US ban on Indian wild-caught shrimp maintained, could cost fishermen USD 300 million
A recent report by the U.S. National Marine Fisheries Service has recommended the continuation of a ban on all wild-caught shrimp from India following an inspection that found a lack of turtle-excluding devices on vessels involved in the fishery.
The decision came after the NMFS inspected the fishery and found it out of compliance with rules set by the U.S. State Department, which instituted a ban on imports from fisheries that don’t do enough to protect sea turtles, including India.
The industry in India has protested the more recent decision, according to the Economic Times of India, because the vessels that aren’t using the devices are usually situated in areas where the presence of any sea turtles is negligible. The Marine Products Export Development Authority of India has, in response to the report by the NFMS, submitted comments trying to reverse the ban.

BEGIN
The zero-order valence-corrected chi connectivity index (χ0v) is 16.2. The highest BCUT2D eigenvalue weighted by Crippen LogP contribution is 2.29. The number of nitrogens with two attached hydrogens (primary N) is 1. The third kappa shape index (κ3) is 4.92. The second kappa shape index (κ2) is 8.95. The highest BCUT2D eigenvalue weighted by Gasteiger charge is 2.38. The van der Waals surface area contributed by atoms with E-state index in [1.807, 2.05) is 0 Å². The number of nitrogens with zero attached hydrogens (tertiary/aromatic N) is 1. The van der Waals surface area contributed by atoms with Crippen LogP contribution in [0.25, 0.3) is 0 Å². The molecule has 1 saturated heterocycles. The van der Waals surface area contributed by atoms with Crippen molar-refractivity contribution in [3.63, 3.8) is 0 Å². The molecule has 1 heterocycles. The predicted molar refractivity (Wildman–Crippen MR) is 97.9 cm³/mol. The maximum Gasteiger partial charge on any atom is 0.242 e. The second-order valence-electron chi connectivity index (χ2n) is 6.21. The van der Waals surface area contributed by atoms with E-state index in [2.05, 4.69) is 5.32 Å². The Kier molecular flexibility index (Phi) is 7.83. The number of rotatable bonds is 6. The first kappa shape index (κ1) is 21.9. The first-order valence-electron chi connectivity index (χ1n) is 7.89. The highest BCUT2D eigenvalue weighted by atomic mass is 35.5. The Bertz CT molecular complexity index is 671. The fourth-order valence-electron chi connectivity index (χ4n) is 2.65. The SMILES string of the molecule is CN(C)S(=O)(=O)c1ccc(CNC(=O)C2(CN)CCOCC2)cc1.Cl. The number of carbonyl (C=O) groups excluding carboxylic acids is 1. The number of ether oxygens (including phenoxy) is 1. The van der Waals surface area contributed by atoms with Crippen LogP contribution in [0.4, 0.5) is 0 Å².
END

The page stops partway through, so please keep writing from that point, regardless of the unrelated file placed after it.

As it stands, the ban could end up costing fishermen in Kerala, India, up to USD 300 million (EUR 271 million), according to Mathrubhumi. While the vast majority of shrimp shipped to the U.S. are raised via aquaculture, thousands of fishermen in Kerala rely on exports of wild-caught brown, Karikkadi, and deep-sea shrimp for their livelihoods.
According to Mathrubhumi, Chandragiri Nagaraja Rao Ravishankar, the director of the Central Institute of Fisheries Technology, has developed a turtle exclusion system that will work with current shrimp fisheries, and that the institute is “willing to modify it as per the instructions of American experts.”
Shrimp fisheries in the United States have used the devices since 1987.
Photo by Chris Chase/SeafoodSource